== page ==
The graphics studio at the Liberty campus, 1955; photographed by student Ross Lowell. Image courtesy Haystack Mountain School of Crafts.

 

This summer the Portland Museum of Art  mounted an exhibition about the first nineteen years of Haystack. In the Vanguard: Haystack Mountain School of Crafts, 1950-1969. The show explores how an experimental school in rural Maine transformed art, craft, and design in the 20th century and helped define the aesthetics of the nation’s counterculture.

Organized by co-curators Rachael Arauz and Diana Greenwold, the exhibition includes more than 90 works of art, including textiles, ceramics, glass, metalwork, paintings, and prints, as well as newly discovered correspondence, photographs, brochures, posters, and magazine articles from the Haystack archive. In the Vanguard presents the most comprehensive exhibition to date about one of the country’s most influential and lasting art institutions. It is a vital, compelling, and inspiring story about the pivotal imprint one small school in Maine has left on midcentury American culture.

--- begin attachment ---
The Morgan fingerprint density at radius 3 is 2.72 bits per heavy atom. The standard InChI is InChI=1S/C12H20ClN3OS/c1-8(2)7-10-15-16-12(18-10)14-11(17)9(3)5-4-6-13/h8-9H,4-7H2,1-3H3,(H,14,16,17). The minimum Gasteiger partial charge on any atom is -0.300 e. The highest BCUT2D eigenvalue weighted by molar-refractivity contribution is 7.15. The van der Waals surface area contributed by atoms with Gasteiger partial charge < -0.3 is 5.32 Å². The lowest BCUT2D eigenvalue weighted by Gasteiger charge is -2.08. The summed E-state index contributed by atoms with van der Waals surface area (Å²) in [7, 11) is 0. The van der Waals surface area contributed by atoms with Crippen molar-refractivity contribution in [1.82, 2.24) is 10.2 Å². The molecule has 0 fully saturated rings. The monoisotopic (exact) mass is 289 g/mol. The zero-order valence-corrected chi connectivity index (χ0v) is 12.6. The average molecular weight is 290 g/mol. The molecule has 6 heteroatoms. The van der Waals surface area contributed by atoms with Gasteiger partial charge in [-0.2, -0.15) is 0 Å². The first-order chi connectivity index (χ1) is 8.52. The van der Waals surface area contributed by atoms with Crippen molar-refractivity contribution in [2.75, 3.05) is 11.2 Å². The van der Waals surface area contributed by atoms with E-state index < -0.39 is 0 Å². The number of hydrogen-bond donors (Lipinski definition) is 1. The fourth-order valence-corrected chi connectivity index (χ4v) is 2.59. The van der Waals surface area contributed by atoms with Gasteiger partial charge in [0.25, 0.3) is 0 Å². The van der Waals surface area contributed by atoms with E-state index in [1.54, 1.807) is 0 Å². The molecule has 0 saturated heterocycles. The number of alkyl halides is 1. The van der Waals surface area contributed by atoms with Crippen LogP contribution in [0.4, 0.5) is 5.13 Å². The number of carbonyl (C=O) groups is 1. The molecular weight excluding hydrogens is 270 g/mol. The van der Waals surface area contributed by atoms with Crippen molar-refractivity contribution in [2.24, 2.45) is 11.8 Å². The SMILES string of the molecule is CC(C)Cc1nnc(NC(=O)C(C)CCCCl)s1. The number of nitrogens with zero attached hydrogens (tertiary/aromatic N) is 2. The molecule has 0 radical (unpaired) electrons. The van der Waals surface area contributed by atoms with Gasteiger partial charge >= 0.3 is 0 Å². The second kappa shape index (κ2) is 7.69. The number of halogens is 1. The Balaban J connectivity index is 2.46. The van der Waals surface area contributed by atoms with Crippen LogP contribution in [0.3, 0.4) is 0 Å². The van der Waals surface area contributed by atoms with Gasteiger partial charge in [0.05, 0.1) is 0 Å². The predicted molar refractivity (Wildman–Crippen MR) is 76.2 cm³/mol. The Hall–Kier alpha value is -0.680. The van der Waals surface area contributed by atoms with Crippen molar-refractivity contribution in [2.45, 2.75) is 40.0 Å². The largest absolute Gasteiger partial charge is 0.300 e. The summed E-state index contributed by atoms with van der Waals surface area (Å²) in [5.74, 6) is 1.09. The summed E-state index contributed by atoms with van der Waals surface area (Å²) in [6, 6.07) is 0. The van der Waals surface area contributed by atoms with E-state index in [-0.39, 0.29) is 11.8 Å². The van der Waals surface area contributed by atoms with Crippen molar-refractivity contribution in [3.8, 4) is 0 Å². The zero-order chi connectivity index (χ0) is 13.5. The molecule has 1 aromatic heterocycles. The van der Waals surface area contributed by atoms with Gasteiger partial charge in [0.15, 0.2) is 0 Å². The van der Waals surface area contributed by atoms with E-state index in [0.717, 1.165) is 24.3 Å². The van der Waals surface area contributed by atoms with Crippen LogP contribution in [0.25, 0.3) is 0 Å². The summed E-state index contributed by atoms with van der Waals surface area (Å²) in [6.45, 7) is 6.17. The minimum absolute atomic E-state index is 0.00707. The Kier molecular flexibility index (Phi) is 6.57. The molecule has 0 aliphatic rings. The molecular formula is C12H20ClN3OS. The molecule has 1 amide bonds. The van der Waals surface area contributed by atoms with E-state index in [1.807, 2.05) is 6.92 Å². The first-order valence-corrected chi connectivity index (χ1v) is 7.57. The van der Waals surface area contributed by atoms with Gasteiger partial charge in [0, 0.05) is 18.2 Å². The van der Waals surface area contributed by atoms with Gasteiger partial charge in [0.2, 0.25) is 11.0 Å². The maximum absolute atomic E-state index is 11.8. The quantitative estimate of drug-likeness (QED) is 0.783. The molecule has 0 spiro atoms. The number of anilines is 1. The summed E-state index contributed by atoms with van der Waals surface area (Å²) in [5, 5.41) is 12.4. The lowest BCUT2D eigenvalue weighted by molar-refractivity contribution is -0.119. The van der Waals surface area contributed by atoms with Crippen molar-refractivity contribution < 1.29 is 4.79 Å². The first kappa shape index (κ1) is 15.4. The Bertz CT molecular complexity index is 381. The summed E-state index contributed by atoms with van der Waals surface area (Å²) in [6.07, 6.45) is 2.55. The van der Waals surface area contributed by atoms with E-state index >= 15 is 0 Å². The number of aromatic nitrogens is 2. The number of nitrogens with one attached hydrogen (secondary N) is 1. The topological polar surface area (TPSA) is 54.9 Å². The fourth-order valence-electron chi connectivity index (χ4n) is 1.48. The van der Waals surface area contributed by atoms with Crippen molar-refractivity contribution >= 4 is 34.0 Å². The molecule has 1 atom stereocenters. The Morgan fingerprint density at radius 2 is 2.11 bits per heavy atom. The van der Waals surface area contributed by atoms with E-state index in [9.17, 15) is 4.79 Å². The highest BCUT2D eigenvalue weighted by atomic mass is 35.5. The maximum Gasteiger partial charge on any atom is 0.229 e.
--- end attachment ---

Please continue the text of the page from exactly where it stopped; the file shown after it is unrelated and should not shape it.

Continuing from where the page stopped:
The exhibition has closed in Portland and will travel to Cranbrook Art Museum in Bloomfield Hills, Michigan, and will be on view there December 14, 2019 – March 8, 2020.

 

Download the full Press Release from the Portland Museum of Art

 
Related Press:

Washington Post
(July 24) What makes a great art school? Haystack has the elusive answer.

Boston Globe
(June 23) In Maine, a persistent vision amid the pines.

Portland Press Herald
(April 28) Museums look at the legacies of 2 Maine art colonies

Forbes Magazine:
(April 25) A Celebration Of Haystack, Coastal Maine’s Visionary Crafts School

Portland Press Herald:
(March 28) Four Maine arts groups receive $329,000 in federal funding